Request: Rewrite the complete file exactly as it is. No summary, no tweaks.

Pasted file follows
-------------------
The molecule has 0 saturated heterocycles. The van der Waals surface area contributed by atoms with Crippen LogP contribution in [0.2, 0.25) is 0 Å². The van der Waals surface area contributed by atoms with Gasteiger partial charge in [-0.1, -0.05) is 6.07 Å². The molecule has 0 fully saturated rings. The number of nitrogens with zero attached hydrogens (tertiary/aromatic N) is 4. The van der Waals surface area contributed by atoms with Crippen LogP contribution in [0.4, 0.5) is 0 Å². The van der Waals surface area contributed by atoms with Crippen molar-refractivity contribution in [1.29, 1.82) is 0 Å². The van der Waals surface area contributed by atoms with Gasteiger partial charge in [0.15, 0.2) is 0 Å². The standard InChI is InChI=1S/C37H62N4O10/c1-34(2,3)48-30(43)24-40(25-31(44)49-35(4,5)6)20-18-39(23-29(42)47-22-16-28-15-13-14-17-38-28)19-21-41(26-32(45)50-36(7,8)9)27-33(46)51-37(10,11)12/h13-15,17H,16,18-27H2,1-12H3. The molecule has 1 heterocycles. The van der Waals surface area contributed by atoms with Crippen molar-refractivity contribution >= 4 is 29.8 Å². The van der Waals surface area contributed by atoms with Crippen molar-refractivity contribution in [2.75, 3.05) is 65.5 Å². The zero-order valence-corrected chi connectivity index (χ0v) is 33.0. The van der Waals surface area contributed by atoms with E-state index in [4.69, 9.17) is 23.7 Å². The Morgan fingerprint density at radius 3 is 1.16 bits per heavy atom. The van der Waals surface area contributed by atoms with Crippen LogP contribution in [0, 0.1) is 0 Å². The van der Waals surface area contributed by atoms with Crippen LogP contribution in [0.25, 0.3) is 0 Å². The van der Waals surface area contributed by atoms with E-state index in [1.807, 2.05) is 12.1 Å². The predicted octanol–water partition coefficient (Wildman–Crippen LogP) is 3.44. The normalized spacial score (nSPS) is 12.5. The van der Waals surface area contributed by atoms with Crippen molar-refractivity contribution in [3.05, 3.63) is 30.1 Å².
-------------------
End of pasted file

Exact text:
The molecule has 0 saturated heterocycles. The van der Waals surface area contributed by atoms with Crippen LogP contribution in [0.2, 0.25) is 0 Å². The van der Waals surface area contributed by atoms with Gasteiger partial charge in [-0.1, -0.05) is 6.07 Å². The molecule has 0 fully saturated rings. The number of nitrogens with zero attached hydrogens (tertiary/aromatic N) is 4. The van der Waals surface area contributed by atoms with Crippen LogP contribution in [0.4, 0.5) is 0 Å². The van der Waals surface area contributed by atoms with Crippen molar-refractivity contribution in [1.29, 1.82) is 0 Å². The van der Waals surface area contributed by atoms with Gasteiger partial charge in [0.15, 0.2) is 0 Å². The standard InChI is InChI=1S/C37H62N4O10/c1-34(2,3)48-30(43)24-40(25-31(44)49-35(4,5)6)20-18-39(23-29(42)47-22-16-28-15-13-14-17-38-28)19-21-41(26-32(45)50-36(7,8)9)27-33(46)51-37(10,11)12/h13-15,17H,16,18-27H2,1-12H3. The molecule has 1 heterocycles. The van der Waals surface area contributed by atoms with Crippen molar-refractivity contribution >= 4 is 29.8 Å². The van der Waals surface area contributed by atoms with Crippen molar-refractivity contribution in [2.75, 3.05) is 65.5 Å². The zero-order valence-corrected chi connectivity index (χ0v) is 33.0. The van der Waals surface area contributed by atoms with E-state index in [4.69, 9.17) is 23.7 Å². The Morgan fingerprint density at radius 3 is 1.16 bits per heavy atom. The van der Waals surface area contributed by atoms with Crippen LogP contribution in [0, 0.1) is 0 Å². The van der Waals surface area contributed by atoms with Crippen LogP contribution in [0.25, 0.3) is 0 Å². The van der Waals surface area contributed by atoms with E-state index in [1.807, 2.05) is 12.1 Å². The predicted octanol–water partition coefficient (Wildman–Crippen LogP) is 3.44. The normalized spacial score (nSPS) is 12.5. The van der Waals surface area contributed by atoms with Crippen molar-refractivity contribution in [3.05, 3.63) is 30.1 Å².